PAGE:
followed the deformation of the rubber plate, because of its flexibility. Figure 12 plots the relationships of the measured strain versus the gauge length change εG. The metal-foiled strain gage could not measure the strain, because the strain gage had high rigidity, compared to the rubber plate. In contrast, the curve of the proposed large strain sensor in Fig. 12 followed the curve of the rubber plate. This means that the proposed sensor could measure the strain of the rubber plate. From these results, it was shown that the proposed CNF/elastomer large strain sensor may be used to measure flexible materials, such as rubber or membrane structures, while conventional strain gages cannot be used to measure these strains.

    3. Conclusions

    A patch-type large strain sensor using the resistivity change of a CNF/elastomer composite was proposed. The measurement limit of the sensor was experimentally investigated, and was found to be 40%, which was far greater than the limit of conventional metal-foiled strain gages. The CNF/elastomer large strain sensor was also compared with conventional strain gages, in terms of their deformation followability. The results for the CNF/elastomer strain sensor indicated good followability to the rubber plate. The proposed CNF/elastomer large strain sensor could be used to measure strain in flexible materials, while conventional strain gages cannot.

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  • [Table 1.] Attributes of VGCF.
    Attributes of VGCF.
  • [Table 2.] Properties of ME-113/XH-1859-2 elastomer.
    Properties of ME-113/XH-1859-2 elastomer.
  • [Fig. 1.] Scanning electron microscope image of VGCF.
    Scanning electron microscope image of VGCF.
  • [Fig. 2.] Configuration of large strain sensor.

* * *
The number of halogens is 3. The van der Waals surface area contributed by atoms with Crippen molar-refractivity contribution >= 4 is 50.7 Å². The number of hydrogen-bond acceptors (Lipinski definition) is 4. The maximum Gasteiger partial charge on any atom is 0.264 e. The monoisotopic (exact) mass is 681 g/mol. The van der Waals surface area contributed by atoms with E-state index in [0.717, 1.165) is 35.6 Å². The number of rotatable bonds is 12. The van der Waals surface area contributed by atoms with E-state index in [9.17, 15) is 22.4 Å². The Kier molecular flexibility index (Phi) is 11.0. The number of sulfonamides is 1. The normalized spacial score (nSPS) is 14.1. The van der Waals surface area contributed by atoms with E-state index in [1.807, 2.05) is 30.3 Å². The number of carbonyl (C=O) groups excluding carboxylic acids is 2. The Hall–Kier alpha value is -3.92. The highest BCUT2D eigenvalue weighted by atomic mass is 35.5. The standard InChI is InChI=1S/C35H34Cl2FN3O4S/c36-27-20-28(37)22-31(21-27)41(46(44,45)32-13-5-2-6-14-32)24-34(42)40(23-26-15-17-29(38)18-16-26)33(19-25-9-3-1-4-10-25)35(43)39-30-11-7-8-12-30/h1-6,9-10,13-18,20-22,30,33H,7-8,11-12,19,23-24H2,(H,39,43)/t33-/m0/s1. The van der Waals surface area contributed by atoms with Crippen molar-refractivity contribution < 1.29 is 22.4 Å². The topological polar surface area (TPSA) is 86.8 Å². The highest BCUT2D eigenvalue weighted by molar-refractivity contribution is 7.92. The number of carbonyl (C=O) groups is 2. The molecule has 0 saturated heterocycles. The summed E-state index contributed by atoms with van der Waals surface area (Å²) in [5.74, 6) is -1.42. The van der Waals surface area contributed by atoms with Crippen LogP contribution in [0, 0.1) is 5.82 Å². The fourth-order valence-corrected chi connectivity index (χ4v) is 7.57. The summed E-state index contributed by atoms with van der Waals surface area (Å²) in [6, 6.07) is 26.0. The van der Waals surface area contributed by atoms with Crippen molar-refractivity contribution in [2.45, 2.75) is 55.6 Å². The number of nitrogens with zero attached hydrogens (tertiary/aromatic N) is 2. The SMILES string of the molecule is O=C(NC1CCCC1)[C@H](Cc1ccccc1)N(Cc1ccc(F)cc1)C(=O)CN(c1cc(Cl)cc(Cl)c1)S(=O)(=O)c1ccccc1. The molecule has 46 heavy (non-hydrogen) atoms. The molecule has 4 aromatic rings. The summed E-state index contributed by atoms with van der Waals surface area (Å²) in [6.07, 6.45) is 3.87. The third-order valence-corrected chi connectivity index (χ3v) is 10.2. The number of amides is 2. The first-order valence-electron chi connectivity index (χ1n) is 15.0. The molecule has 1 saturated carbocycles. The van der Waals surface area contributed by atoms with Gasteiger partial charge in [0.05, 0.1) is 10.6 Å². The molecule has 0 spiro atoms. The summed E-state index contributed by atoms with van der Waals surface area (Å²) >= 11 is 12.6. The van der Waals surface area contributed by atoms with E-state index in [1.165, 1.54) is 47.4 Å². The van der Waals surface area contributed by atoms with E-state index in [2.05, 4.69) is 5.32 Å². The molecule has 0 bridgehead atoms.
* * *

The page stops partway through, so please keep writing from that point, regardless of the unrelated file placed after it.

Configuration of large strain sensor.
  • [Fig. 3.] SEM observation of CNF dispersion (4.0 wt.%).
    SEM observation of CNF dispersion (4.0 wt.%).
  • [Fig. 4.] Picture of the proposed sensor.
    Picture of the proposed sensor.
  • [Fig. 5.] Type A specimen configuration.
    Type A specimen configuration.
  • [Fig. 6.] Type B specimen configuration.
    Type B specimen configuration.
  • [Table 3.] Properties of natural rubber.
    Properties of natural rubber.
  • [Fig. 7.] Experimental results of electrical resistance change under tensile strain (for type A).
    Experimental results of electrical resistance change under tensile strain (for type A).
  • [Fig. 8.] Experimental results of electrical resistance change under tensile strain (for type B).
    Experimental results of electrical resistance change under tensile strain (for type B).
  • [Fig. 9.] Images of deformation of rubber with proposed large strain sensor.
    Images of deformation of rubber with proposed large strain sensor.
  • [Fig. 10.] Images of deformation of rubber with conventional large strain gage.
    Images of deformation of rubber with conventional large strain gage.
  • [Fig. 11.] Images of deformation of rubber without a strain gage.
    Images of deformation of rubber without a strain gage.
  • [Fig. 12.] Measured strain vs. gage length change εG.
    Measured strain vs. gage length change εG.